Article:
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Akiba Rubinstein vs Erich Cohn
Karlsbad (1911), Karlsbad (Karlovy Vary) AUH, rd 5, Aug-26
Queen Pawn Game: Zukertort Variation (D02)  ·  1-0



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Kibitzer's Corner
Feb-02-06  EmperorAtahualpa: Time trouble?
Feb-02-06  euripides: <emperor> Idon't know whether Cohn resigned, but I think it's lost.

White wins the pawn race after 37...Rb2 e.g. 38 Rf1 Rxb4 39 h5 c5 40 Rf6 c4 41 h6+ Kg8 42 Bxe6+ Bxe6 43 Rxe6 Kf7 44 Rf6+ Ke8 45 e6 c3 46 d7+ Ke7 47 Rf7+ Kd8 48 Rf8+ followed by d8=Q+. There are many other possibilities but it looks bleak for Black.

If the rooks come off White can win the ending by putting his king on b6, thus tying up the black king, and playing h5 and g6 when Black's bishop cannot defend g6 and e6. There is no way for Black to get the bishop to f7 without losing the e pawn.

Feb-02-06  EmperorAtahualpa: <euripides> Yes I think your analysis is accurate. I should have waited a little bit longer before posting.

Also if 37...Rf8 then 38.Rf1 Rxf1 (no other option otherwise White's rook can invade the Black camp via Bh5 and Rf7+) 39.Kxf1 and now White is basically in zugzwang, particularly once the bishop gets to h5, it isolates Blacks king completely also because of White's very good pawn structure.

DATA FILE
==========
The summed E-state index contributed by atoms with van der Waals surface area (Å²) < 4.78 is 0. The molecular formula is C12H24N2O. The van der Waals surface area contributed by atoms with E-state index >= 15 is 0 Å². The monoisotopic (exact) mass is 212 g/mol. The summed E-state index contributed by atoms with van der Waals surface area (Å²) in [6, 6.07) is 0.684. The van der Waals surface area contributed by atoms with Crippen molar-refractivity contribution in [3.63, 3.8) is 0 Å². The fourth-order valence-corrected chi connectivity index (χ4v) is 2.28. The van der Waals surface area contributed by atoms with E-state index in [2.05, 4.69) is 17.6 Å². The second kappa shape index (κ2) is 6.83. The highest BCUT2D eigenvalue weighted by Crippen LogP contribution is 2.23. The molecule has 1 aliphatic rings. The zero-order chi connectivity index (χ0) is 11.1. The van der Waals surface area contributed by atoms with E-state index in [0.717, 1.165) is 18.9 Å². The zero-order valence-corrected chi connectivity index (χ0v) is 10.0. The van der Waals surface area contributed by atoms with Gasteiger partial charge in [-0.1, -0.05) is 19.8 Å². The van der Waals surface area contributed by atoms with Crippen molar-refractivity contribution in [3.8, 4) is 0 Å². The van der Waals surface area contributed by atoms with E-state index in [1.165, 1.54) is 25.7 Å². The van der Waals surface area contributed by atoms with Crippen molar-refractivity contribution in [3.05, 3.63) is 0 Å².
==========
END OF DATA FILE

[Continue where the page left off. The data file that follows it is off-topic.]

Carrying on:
Jun-13-08  Timothy Glenn Forney: Nice analysis! This endgame is found in Silman's book.
Dec-17-12  nescio: High-class strategy! The bishop moves with little steps (d2-c3-d4-c5-d6) to the intended position and is established there, enhancing white´s space advantage. From that the ensuing attack on the king´s wing is almost inevitable.
Mar-02-14  Karpova: Dr. Emanuel Lasker, Berlin, August 31, 1911, on the final position:

<Weiß wird Td1-f1 ziehen und durch Lg4-h5 in das schwarze Lager vernichtend einbrechen oder den Turmtausch erzwingen. Danach marschiert der weiße König über f4 nach e5, zwingt den schwarzen König nach f7, indem er e6 zweimal angreift, und entscheidet etwa durch h4-h5 nebst g5-g6+. Schwarz tut recht daran, den nutzlosen Kampf nicht weiter fortzusetzen.>

(White will move ♖f1 and then via ♗h5 invade the Black camp with devastating effect, or force the ♖ exchange. After this, the White ♔ will go via f4 to e5 and force the Black ♔ to f7, by attacking e6 twice und decides the game e. g. by ♙h5 follwed by ♙g6+. Black is correct in not further pursuing the useless struggle.)

Source: 'Pester Lloyd', 1911.09.03, page 7

May-05-18  steinitzgambit: The situation is not so clear if Black plays 37...Rf8! instead of 37...Rb2? Then Cohn could possibly have achieved a draw with: 38.h5 Rf7 39.Rf1 Rxf1+ 40.Kxf1 Kf7 41.Kg2 Kg7 42.Kg3 h6 43.Kf4 Kh7 44.g6+ Kg7 45.Kg3 Bc8 46.Kh4 Bd7 47.Be2 Kg8 48.Kg3 Kh8 49.Kf4 Kg7 50.Bg4 Bc8 51.Bd1 Bd7 52.Bc2 Bc8 53.Ba4 Kg8 54.Kg3 Bd7 55.Kg4 Kg7 56.Kf4 Bc8 57.Bc2 Kf8 58.Kg3 Kg8 59.Bb1 Bd7 60.Kf4 Kg7 1/2-1/2 (Crafty). A Stockfish analysis would support Lasker's comment: 38.Rf1 Rxf1+ 39.Kxf1 c5 40.bxc5 Bc8 41.Ke1 Kg6 42.Kd2 Kg7 43.Kc3 Kg8 44.Bh5 Kf8 45.Kd2 Bd7 46.Ke2 Bc8 47.Kf2 Bd7 48.Ke1 Bc8 49.Ke2 d4 50.exd4 Bd7 51.Bg4 Kf7 52.Kd2 Bc6 53.Kc3 Bd5 54. h5 Bc6 55.g6+ Kg7 56.gxh7 e3 57.d5 e2 58.Kd2 exd5 59.d7 Bxd7 60.Bxd7 Kxh7 61.e6 Kh6 62.e7 e1=Q+ 63.Kxe1 Kxh5 64.e8=Q+ Kh6 1-0

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